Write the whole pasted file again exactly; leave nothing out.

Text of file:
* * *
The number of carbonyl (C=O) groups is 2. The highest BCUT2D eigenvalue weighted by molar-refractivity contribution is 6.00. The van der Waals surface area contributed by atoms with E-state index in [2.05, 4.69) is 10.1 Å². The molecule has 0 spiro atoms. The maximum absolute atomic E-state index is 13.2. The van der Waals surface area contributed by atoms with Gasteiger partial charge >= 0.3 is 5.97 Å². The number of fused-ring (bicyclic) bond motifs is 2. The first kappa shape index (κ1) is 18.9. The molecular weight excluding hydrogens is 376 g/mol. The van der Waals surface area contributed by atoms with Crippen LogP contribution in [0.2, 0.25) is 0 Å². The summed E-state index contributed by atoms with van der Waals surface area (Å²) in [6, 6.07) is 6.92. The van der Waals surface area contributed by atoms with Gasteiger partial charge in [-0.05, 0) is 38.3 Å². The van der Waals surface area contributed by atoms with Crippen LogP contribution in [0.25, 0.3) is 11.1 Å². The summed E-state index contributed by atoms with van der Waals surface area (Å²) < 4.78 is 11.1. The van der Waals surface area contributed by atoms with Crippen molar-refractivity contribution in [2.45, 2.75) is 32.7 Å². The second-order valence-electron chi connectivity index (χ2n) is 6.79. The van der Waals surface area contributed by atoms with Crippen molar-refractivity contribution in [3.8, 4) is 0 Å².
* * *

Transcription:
The number of carbonyl (C=O) groups is 2. The highest BCUT2D eigenvalue weighted by molar-refractivity contribution is 6.00. The van der Waals surface area contributed by atoms with E-state index in [2.05, 4.69) is 10.1 Å². The molecule has 0 spiro atoms. The maximum absolute atomic E-state index is 13.2. The van der Waals surface area contributed by atoms with Gasteiger partial charge >= 0.3 is 5.97 Å². The number of fused-ring (bicyclic) bond motifs is 2. The first kappa shape index (κ1) is 18.9. The molecular weight excluding hydrogens is 376 g/mol. The van der Waals surface area contributed by atoms with Crippen LogP contribution in [0.2, 0.25) is 0 Å². The summed E-state index contributed by atoms with van der Waals surface area (Å²) in [6, 6.07) is 6.92. The van der Waals surface area contributed by atoms with Gasteiger partial charge in [-0.05, 0) is 38.3 Å². The van der Waals surface area contributed by atoms with Crippen LogP contribution in [0.25, 0.3) is 11.1 Å². The summed E-state index contributed by atoms with van der Waals surface area (Å²) < 4.78 is 11.1. The van der Waals surface area contributed by atoms with Crippen molar-refractivity contribution in [2.45, 2.75) is 32.7 Å². The second-order valence-electron chi connectivity index (χ2n) is 6.79. The van der Waals surface area contributed by atoms with Crippen molar-refractivity contribution in [3.8, 4) is 0 Å².